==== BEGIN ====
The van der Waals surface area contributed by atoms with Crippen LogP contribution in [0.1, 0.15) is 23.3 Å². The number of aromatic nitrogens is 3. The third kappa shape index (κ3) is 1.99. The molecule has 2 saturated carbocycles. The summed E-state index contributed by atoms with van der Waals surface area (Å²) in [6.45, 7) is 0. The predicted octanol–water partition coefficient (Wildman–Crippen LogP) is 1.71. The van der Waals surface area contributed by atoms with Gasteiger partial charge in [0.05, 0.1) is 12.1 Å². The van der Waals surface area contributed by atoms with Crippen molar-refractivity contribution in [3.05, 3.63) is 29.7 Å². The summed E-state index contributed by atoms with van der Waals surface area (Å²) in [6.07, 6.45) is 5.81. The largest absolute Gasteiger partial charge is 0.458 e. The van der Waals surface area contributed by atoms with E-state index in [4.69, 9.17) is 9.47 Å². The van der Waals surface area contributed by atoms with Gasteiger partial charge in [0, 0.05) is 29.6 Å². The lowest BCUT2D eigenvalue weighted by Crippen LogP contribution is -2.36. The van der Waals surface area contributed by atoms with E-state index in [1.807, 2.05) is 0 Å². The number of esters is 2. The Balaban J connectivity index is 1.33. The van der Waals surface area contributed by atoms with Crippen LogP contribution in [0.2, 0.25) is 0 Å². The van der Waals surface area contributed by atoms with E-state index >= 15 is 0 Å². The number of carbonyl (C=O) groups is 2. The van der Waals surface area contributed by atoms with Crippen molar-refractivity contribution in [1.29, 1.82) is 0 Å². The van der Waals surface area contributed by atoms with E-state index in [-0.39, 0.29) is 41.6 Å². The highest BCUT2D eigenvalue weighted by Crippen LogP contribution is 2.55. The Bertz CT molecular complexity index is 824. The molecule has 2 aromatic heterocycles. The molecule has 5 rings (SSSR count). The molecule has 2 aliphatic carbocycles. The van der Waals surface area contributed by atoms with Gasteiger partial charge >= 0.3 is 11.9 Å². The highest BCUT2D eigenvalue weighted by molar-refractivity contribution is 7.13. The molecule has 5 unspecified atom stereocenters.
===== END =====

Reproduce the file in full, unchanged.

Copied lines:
The van der Waals surface area contributed by atoms with Crippen LogP contribution in [0.1, 0.15) is 23.3 Å². The number of aromatic nitrogens is 3. The third kappa shape index (κ3) is 1.99. The molecule has 2 saturated carbocycles. The summed E-state index contributed by atoms with van der Waals surface area (Å²) in [6.45, 7) is 0. The predicted octanol–water partition coefficient (Wildman–Crippen LogP) is 1.71. The van der Waals surface area contributed by atoms with Gasteiger partial charge in [0.05, 0.1) is 12.1 Å². The van der Waals surface area contributed by atoms with Crippen molar-refractivity contribution in [3.05, 3.63) is 29.7 Å². The summed E-state index contributed by atoms with van der Waals surface area (Å²) in [6.07, 6.45) is 5.81. The largest absolute Gasteiger partial charge is 0.458 e. The van der Waals surface area contributed by atoms with E-state index in [4.69, 9.17) is 9.47 Å². The van der Waals surface area contributed by atoms with Gasteiger partial charge in [0, 0.05) is 29.6 Å². The lowest BCUT2D eigenvalue weighted by Crippen LogP contribution is -2.36. The van der Waals surface area contributed by atoms with E-state index in [1.807, 2.05) is 0 Å². The number of esters is 2. The Balaban J connectivity index is 1.33. The van der Waals surface area contributed by atoms with Crippen LogP contribution in [0.2, 0.25) is 0 Å². The van der Waals surface area contributed by atoms with E-state index >= 15 is 0 Å². The number of carbonyl (C=O) groups is 2. The van der Waals surface area contributed by atoms with Crippen molar-refractivity contribution in [1.29, 1.82) is 0 Å². The van der Waals surface area contributed by atoms with E-state index in [-0.39, 0.29) is 41.6 Å². The highest BCUT2D eigenvalue weighted by Crippen LogP contribution is 2.55. The Bertz CT molecular complexity index is 824. The molecule has 2 aromatic heterocycles. The molecule has 5 rings (SSSR count). The molecule has 2 aliphatic carbocycles. The van der Waals surface area contributed by atoms with Gasteiger partial charge >= 0.3 is 11.9 Å². The highest BCUT2D eigenvalue weighted by molar-refractivity contribution is 7.13. The molecule has 5 unspecified atom stereocenters.